No other monster movie I know of takes such pains to have a consistent and believable plot. All of my concerns going in about plot weaknesses going into the film were addressed. This film found a way to be fully in the Godzilla cannon complete with nuclear arms being a central theme and yet had a realistic picture of how two sets of monsters were no known to the public. Even Godzilla’s radiation breath, one of his most fantastic abilities, seems to fit in this story.

Maybe the real power of the film is that even when I have to suspend disbelief, it is not a chore. I WANT to suspend it and enter into the story.

This film is the strongest of the whole franchise and will sit well with the great films that have come before it. It was a pleasure to watch and I look forward to seeing it many times to come.


P.S. As a side note, Godzilla 1998 isn’t really a Godzilla movie. The creature in it is a monster, it just isn’t Godzilla.

The image above is owned by Empire Magazine andis used under a Fair Use rationale.


Why I Love Godzilla (and you should too)


A statue of Godzilla in Hibiya, Japan. The first city he ever destroyed.

Ever since I was a wee lad sitting in my parent’s living room, I have loved Godzilla. The King of Monsters has been turning Tokyo to rubble to my great delight for over 25 years of my life. My love for him is not simply a love for destruction, any disaster movie can meet that need. Godzilla is special.

A little history may help. Godzilla was born on August 6, 1945 when the United States dropped the first nuclear bomb on Hiroshima, Japan. three days later another bomb was detonated of Nagasaki. Over 100,000 people died in those blasts and the psyche of the Japanese people was forever changed.

The trauma from the sudden and irresistible destruction lead to a feeling of powerlessness. The creative minds at a Japanese production company named Toho developed a metaphor for this destruction: a 150 foot tall amphibious reptile that no military might can stop.

The name of this monster, Gojira, is a combination of the Japanese words from gorilla and whale. The film was released in Japan with great success and was later released in the United States in a much edited form (whole characters and plot were added). The American version, called Godzilla, was also a success and led to 28 films created to date and the 29th to be released Friday (I refuse to count Godzilla 1998 even though Toho did license it as a Godzilla film).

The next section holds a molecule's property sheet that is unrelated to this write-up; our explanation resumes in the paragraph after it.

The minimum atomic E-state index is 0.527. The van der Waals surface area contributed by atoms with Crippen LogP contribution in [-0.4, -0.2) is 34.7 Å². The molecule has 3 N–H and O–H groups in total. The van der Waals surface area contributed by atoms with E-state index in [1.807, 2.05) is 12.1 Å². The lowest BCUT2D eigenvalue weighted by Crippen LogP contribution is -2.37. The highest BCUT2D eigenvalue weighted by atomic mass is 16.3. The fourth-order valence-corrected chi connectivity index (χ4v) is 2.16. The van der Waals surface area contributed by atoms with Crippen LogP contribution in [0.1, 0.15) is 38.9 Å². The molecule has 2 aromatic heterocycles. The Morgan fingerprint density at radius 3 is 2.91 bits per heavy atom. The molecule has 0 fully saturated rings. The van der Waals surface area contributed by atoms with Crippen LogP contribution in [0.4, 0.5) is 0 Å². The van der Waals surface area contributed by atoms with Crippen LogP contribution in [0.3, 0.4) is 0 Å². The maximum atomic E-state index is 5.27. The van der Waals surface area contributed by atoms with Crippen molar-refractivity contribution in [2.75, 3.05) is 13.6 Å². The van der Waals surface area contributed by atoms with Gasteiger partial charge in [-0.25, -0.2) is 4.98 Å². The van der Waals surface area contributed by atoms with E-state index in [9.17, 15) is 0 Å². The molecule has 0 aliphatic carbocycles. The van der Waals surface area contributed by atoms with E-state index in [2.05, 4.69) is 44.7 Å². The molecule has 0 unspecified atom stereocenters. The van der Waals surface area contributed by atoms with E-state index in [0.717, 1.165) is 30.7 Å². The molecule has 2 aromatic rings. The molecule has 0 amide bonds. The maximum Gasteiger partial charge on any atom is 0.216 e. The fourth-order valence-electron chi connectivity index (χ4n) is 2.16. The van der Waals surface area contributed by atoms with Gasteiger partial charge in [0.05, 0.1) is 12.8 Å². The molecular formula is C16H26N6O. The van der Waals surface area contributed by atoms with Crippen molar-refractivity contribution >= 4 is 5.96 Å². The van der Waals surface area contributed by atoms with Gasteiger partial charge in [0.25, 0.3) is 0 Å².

Godzilla is strange in the sense that he is neither good nor evil. He is more like a hurricane which has destructive power, but not moral accountability. Godzilla is often territorial and throughout many films he has defended Japan from the onslaught of other monsters. I guess he feels like leveling Tokyo is his job and no one else’s.

Godzilla has always been created/awakened by the US nuclear tests in all of the films. He has always himself been radioactive and breathes a radioactive fire that destroys just about anything. Godzilla can breath underwater and spends most of his time in the ocean. Generally, Godzilla likes to do battle with other monsters in cities. Why fight in an open plain when there are buildings to be toppled and helpless Japanese business people to step on?

One strange quality of some of the best Godzilla films has been the very personal touch they carry. In Godzilla 1954 (the original film), there is a scene with mother holding her little girl as Godzilla approaches. She is whispering, “It’s OK, we’re going to your daddy soon.” She is then crushed by a falling building. It is a reminder of all the real people who were killed in the nuclear blasts over Japan.

He is more than just a mindless beast who creates rampant destruction. Godzilla represents the deep feeling in all of us that our actions have serious consequences. The argument is always that man’s hubris in using nuclear weapons has created so much destruction we never intended. You can feel however you like about nuclear weapons, but the overarching theme remains. We are more powerful and more foolish creatures than we ever realized. Godzilla is our judgement. Godzilla is our rescue from ourselves.

And that is why I love Godzilla.


The picture above is from the Wikipedia Commons and used with permission